2. Have a learning mindset as opposed to “I know it better” attitude.

One of the common mistakes new leaders make when coming into the organization is by having a mindset of knowing “the answer” to all the problems their teams are facing. Avoid that at all cost! Not only you definitely will not have all the answers, but also you will show up as arrogant and insecure. Such an attitude will only alienate people form you.

And because of this, instead of gaining the trust of your team and build the proper relationships, you will put yourself in a trust hole that you might not be able to get out of. I know that you do not want to be sabotaging your chances of success, especially right from the start. 

The remedy to the above is to engage in social learning instead.

Yes, reading reports, contracts and documents necessary for your role is critical. However, to get to know your new company or division, you need to talk to people. Striking the right balance of both will allow you to form your own informed opinions on the environment, people, as well as what is working and what is not.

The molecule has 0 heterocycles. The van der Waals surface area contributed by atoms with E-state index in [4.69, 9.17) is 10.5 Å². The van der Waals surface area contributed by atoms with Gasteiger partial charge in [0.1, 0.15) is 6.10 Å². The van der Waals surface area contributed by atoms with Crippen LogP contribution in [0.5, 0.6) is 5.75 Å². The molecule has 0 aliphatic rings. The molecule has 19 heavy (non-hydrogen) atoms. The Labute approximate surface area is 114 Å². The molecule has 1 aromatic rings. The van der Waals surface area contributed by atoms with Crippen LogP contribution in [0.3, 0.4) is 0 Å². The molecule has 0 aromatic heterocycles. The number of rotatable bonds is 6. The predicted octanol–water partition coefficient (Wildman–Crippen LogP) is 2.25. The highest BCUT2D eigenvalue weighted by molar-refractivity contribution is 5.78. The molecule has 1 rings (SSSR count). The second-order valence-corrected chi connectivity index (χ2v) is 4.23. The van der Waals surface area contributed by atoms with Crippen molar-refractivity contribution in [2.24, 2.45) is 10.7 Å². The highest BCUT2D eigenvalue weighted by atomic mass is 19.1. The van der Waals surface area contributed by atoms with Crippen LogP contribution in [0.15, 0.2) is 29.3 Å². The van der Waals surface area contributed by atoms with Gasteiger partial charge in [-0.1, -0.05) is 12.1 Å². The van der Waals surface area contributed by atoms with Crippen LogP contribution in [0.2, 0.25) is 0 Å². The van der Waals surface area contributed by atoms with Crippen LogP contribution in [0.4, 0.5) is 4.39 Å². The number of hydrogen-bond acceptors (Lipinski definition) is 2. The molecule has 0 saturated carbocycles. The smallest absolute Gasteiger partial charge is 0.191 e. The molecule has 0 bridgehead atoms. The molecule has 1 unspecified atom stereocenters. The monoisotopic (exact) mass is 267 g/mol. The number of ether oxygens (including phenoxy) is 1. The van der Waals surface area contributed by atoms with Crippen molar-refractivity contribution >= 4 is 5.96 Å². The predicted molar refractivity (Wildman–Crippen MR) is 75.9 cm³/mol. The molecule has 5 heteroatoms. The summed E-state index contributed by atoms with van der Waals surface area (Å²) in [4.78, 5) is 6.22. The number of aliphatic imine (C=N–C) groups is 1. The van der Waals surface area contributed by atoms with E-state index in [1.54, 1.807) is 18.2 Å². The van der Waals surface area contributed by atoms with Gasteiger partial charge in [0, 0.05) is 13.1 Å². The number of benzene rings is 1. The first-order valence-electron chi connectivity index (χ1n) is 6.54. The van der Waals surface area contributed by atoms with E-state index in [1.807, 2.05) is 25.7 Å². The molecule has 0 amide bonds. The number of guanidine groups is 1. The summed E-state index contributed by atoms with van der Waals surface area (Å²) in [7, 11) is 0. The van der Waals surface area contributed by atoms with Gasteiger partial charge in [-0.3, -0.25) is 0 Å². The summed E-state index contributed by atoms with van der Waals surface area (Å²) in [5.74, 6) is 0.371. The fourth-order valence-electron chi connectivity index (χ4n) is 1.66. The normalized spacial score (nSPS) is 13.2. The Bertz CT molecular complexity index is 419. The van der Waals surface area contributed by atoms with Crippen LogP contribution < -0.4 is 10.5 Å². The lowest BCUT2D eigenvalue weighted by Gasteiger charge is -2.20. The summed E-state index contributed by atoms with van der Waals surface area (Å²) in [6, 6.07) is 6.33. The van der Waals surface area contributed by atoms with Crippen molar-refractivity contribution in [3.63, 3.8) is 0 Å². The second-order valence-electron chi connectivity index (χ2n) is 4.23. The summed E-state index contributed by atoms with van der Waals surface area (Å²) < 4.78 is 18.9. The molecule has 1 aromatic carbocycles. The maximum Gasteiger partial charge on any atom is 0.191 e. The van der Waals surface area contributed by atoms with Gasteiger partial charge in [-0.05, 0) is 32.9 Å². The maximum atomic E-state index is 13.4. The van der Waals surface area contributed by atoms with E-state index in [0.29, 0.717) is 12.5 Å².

If you have lead teams before, I am sure you know that each company or even department has a unique culture that you will want to understand and adapt to. Not venturing into the learning through connecting with people and relationship building, you will isolate yourself very quickly. So be humble, listen and ask questions first. You will be amazed at how much you can learn!

That is why, my last three tips talk about connecting with people, starting with your team.

3.    Get to know your Team Members.

Taking time to know your team members is the best investment you will make as a leader. You need to figure out quick who are your stars, your solid rock performers, and your bottom 10% that needs to be coached or find better opportunities elsewhere.

One-on-one meetings are one of the best ways to do it along with regular staff meetings.

Ensure you make at least the first couple of on-one-ones friendly and relaxed as opposed to formal and stiff. Your employees cannot feel like they are in an interrogation or a performance review right from the start.

You should definitely prepare yourself by thinking of a set of good questions to ask but don’t forget about allowing for some time for your team members to ask questions as well.